Amritsar’s Golden Temple Welcomes Tourists

Amritsar,Punjab: Going off the beaten track can be intimidating and frustrating. But what if I told you there was a magical place in India with a one-of-a-kind attraction that not only houses you for free, but feeds you for free as well?

Welcome to The Golden Temple.

The Golden Temple, or Harmandir Sahib in Punjabi, is the holiest temple in the Sikh faith. The Sikhs number some 30 million and are the fifth largest organized religion in the world.

The faith was founded by Guru Nanak Dev and expanded upon by ten more gurus. Sikhs follow the five K’s: kes (uncut hair), kangha (small wooden comb), kaṛa (circular steel or iron bracelet), kirpan (sword/dagger), and kacchera (special undergarment).

The Golden Temple offers stunning views at sunrise, sunset, throughout the day, and at night. You really can’t go wrong, but each view offers something special.

The easiest way to take in all four views, and the friendliest to a budget traveler’s wallet, is to stay on site at the temple. Sikh hospitality is renowned throughout India and their temples reflect this.

The Golden Temple offers Indians very basic, barebones accommodation in the form of a large, shared open space to sleep on with a shared bathroom to use.

There is a special room for foreigners. Though it would be rated 0 stars, if you’re on a budget it won’t be terribly different from a hostel in India. There are several beds in the main room and five adjoining rooms where a group could set up camp. Lockers are also available to keep your belongings safe, but bring your own lock. There is a shower there with warm water. The public bathrooms are among the cleanest you’ll find in India. A donation is appreciated at the end of your stay.

Sikh warriors patrol the temple. You’ll notice them right away in their blue uniforms carrying various weapons. They are friendly and if you’re lucky they’ll even pose for a picture.

As you explore the temple, I beg of you, let this be the only time in India when you accept the unsolicited help of a guide. The Sikhs are aware that they have an image problem. Many young people eager to practice English and teach foreigners about their faith will greet you and offer to take you on a tour of the temple. You’ll get great explanations and discover areas not in a guide book. You’ll also meet a local person!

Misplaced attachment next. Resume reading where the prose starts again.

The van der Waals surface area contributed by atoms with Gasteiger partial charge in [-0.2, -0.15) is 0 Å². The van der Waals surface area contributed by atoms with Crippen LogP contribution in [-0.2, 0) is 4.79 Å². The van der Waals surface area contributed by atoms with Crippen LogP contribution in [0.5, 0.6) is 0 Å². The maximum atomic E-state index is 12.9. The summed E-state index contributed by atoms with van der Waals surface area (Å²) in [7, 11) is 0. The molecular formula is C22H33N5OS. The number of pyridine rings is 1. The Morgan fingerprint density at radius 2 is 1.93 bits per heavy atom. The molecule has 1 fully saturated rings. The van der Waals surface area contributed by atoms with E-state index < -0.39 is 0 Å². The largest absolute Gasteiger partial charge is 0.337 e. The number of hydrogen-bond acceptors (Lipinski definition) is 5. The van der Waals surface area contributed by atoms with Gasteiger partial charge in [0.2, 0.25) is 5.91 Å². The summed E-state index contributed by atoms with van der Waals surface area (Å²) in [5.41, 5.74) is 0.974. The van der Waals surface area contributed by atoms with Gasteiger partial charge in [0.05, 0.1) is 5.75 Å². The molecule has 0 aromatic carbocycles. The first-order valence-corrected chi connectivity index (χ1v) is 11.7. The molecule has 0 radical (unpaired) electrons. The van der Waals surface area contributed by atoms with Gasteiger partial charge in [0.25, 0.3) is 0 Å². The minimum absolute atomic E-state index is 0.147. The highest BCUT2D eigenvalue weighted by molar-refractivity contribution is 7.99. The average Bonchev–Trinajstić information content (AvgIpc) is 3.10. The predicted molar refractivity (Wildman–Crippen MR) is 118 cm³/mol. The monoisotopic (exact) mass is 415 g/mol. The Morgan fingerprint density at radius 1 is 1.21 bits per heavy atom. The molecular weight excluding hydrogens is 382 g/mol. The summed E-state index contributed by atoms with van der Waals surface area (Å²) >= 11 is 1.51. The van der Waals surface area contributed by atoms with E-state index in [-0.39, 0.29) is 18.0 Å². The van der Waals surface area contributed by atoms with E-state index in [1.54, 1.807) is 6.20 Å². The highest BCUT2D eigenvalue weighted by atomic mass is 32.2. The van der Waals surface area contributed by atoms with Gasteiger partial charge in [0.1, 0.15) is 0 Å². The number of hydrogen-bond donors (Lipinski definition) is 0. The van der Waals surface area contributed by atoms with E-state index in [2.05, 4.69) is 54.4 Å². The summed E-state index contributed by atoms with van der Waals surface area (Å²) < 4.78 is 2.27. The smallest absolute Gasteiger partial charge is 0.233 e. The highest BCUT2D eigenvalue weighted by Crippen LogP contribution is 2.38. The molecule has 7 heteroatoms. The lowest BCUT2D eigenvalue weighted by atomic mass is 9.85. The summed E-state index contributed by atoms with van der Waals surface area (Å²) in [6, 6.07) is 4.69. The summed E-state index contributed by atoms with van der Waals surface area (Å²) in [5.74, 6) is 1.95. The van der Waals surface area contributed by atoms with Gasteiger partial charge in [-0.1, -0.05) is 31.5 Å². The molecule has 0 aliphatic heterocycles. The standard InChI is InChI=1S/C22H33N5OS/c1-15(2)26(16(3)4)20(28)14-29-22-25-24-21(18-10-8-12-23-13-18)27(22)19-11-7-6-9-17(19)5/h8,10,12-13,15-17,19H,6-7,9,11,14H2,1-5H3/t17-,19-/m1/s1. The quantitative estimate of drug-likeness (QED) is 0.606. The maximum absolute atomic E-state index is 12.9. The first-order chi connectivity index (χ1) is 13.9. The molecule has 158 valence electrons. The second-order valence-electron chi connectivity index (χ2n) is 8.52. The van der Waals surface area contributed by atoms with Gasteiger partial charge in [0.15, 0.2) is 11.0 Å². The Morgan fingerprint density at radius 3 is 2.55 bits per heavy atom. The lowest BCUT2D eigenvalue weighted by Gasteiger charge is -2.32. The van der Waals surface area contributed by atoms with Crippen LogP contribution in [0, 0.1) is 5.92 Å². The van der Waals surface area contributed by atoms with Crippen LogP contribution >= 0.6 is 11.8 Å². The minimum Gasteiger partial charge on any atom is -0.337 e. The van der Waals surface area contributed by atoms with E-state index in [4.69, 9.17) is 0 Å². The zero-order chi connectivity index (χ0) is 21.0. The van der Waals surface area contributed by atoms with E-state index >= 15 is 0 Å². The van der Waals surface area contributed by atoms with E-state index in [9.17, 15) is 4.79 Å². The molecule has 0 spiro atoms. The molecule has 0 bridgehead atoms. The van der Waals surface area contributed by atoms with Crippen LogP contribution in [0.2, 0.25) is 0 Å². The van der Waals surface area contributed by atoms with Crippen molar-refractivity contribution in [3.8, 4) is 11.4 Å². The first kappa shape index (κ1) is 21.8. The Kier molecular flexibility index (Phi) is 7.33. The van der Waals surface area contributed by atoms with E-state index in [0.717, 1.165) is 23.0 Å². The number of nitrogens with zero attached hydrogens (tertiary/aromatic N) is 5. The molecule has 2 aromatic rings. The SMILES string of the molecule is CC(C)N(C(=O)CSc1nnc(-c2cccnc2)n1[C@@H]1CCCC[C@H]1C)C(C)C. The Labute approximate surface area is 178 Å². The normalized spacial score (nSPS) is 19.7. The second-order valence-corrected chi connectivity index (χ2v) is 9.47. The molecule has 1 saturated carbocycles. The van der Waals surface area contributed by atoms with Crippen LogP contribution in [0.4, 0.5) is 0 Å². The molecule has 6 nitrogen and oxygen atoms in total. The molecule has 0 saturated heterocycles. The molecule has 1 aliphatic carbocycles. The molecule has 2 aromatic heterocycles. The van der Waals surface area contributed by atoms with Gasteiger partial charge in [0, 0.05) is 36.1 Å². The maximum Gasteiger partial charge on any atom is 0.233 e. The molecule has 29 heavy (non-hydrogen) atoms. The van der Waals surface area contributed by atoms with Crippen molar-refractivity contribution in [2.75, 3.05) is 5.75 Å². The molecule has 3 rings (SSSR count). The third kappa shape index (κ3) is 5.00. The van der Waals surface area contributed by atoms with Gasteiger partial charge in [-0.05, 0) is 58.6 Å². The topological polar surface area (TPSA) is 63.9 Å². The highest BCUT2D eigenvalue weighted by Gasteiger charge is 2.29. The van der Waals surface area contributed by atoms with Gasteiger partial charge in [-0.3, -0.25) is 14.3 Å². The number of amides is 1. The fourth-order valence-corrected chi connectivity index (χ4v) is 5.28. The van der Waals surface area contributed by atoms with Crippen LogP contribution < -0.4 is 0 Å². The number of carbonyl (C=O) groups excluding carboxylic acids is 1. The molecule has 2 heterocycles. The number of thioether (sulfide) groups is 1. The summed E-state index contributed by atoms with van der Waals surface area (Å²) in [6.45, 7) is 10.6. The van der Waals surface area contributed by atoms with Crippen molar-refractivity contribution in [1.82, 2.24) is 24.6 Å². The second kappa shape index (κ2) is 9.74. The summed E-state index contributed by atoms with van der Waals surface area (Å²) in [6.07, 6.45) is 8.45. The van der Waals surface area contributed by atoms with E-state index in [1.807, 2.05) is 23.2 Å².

Another way to meet local people is to eat at the public kitchen on the temple grounds. The temple, as well as just about all Sikh temples, serves free, warm meals throughout the day. It is standard Punjabi cuisine – chapatis, dhal, and raitha, or Indian flat bread, lentils, and yogurt with fried chick peas. All food put on your plate must be eaten, so if you don’t want something or don’t want seconds, just put your hand over your plate when the server comes around.

After eating you take your dishes outside. All the cooking and cleaning is done by volunteers. Though cooking in the industrial kitchen would probably be too difficult, to help clean you need only walk over to a trough and roll up your sleeves. You won’t appreciate the scale of this operation until you wash hundreds of dishes in what seems like minutes.

The Golden Temple is a strictly barefoot zone. You’ll need to leave your shoes behind in the accommodation or check them with a volunteer at the shoe station. But I think this adds to the experience. Visiting a faith’s most important site, being housed and fed by volunteering adherents, and meeting tons of nice people along the way, it’s hard to think of a more grounding experience than that.

Source:huffingtonpost News

Leave a Reply

Your email address will not be published.

This site uses Akismet to reduce spam. Learn how your comment data is processed.